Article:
Democratic strategists worry that Hillary can't beat Trump

The current conventional wisdom is that Hillary Clinton would make mincemeat out of Donald Trump in a head-to-head matchup in the general election.  Jeb Bush thinks Clinton would "crush" Trump – an observation not reflecting current polling, which has Clinton holding a narrow lead over The Donald.

But with polls all over the map and Trump continuing to confound the experts by leading the GOP field by a mile, some Democratic Party strategists are becoming increasingly worried that Trump's bombastic, insulting style of campaigning would make Hillary Clinton an easy target in the general election.

Washington Times:

“I hear a lot of people saying, ‘You know, I’ve watched the Democratic debates and the Republican debates, and they’re so different. I’m sure glad I’m on the Democratic side and they’re talking about the issues. They don’t always agree with one another, but they explain why,’” said David Allen, a Democratic Party leader in Barnstead, New Hampshire. “Democrats have resolved themselves to not go into a circus and tear one another down.”

But Mr. Allen said he does worry about how the eventual Democratic nominee will stand up to the sort of withering barbs Mr. Trump has dished out to his own side.

“We’re going to start to have to look at how the [Democratic] candidates play against Donald Trump, because he’s certainly holding onto his lead in the Republican Party, and he has certainly played the Republican candidates in a way that has hurt some of his opposition, and I think people are going to start asking, ‘All right, who’s going to stand up under his type of campaigning?’” Mr. Allen said. “If Bernie [Sanders] is the candidate, Trump will play up how un-American socialism is, and if Hillarygets it, he will dig up everything in the past 40 years and use it — and won’t mince words in using it.”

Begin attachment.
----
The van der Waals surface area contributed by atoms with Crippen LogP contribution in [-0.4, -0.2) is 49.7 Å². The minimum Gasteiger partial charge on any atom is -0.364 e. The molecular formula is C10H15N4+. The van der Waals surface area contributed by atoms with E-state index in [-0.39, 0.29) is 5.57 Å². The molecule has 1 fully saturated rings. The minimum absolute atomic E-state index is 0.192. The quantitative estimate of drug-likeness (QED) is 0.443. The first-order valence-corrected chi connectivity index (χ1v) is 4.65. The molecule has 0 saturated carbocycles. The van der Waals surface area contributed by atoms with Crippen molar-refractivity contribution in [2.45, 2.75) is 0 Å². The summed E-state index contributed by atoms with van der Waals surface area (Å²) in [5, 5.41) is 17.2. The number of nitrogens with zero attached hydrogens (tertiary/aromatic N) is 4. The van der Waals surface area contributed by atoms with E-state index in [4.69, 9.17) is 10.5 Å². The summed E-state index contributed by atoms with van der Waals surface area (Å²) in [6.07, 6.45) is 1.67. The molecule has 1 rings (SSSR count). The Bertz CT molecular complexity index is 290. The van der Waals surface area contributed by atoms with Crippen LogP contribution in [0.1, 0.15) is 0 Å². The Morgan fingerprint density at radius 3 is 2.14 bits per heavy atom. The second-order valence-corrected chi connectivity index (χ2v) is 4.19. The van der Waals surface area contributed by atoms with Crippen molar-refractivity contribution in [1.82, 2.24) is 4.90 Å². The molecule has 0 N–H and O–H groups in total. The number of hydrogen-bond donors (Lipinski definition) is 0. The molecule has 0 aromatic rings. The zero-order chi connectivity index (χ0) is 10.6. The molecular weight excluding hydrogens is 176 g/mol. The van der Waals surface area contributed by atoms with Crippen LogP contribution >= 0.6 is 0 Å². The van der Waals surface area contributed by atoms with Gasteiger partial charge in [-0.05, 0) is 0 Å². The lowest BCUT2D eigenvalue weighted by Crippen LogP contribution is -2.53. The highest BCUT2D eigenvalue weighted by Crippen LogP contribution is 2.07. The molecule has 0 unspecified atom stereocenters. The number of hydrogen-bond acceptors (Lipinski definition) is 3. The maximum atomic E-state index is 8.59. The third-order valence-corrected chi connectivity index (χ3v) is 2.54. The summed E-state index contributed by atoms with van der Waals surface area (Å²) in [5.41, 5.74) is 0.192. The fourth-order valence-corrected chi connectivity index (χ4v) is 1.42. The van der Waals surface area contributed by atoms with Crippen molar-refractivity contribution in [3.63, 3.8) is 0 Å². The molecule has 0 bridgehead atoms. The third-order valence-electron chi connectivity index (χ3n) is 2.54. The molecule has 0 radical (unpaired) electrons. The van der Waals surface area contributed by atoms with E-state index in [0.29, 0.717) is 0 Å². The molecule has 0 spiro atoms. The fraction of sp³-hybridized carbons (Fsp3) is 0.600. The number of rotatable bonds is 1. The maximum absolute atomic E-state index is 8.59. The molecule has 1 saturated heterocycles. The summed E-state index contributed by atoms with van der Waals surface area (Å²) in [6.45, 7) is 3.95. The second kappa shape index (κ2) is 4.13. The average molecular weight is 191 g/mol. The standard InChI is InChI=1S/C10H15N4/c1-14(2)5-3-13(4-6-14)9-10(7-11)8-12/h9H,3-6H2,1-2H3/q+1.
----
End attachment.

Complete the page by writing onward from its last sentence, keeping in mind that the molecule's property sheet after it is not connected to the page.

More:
Other activists say there’s a sense that, while it’s Mrs. Clinton’s turn to run, there’s no swell of on-the-ground enthusiasm for her to carry theparty’s banner into the general election.

“I don’t think the [Democratic primary] race has generated all that much intensity,” said Ron Romine, chairman of the Spartanburg, South Carolina, Democrats, who is neutral in the race. “I don’t feel like anywhere in the state there’s all that much passion. The usual suspects will go out and vote, but there’s not an intensity that you might think there should be with the first woman.

Hillary is so familiar, she’s been around forever. She has her supporters, and they’re going to go out and vote for her, so there’s not a whole lot to parse out,” he said. “You either like her or you’re not enthusiastic.”

Mr. Trump already has started taking aim at Mrs. Clinton, just as some activists had feared.

Indeed, both candidates are vulnerable to attack, given the fact that they've both been in the public eye for decades.  But the problem for Hillary is that Trump is likely to attract a significant number of Democratic voters – far more than Hillary would be likely to snare Republican voters.  That and the decided lack of enthusiasm for her candidacy in voting blocs where Clinton needs maximum turnout spells big trouble.

No one is going to run away and hide in this race.  It's going to be a close one, and "conventional wisdom" notwithstanding, Trump will be able to compete with Clinton in almost every state.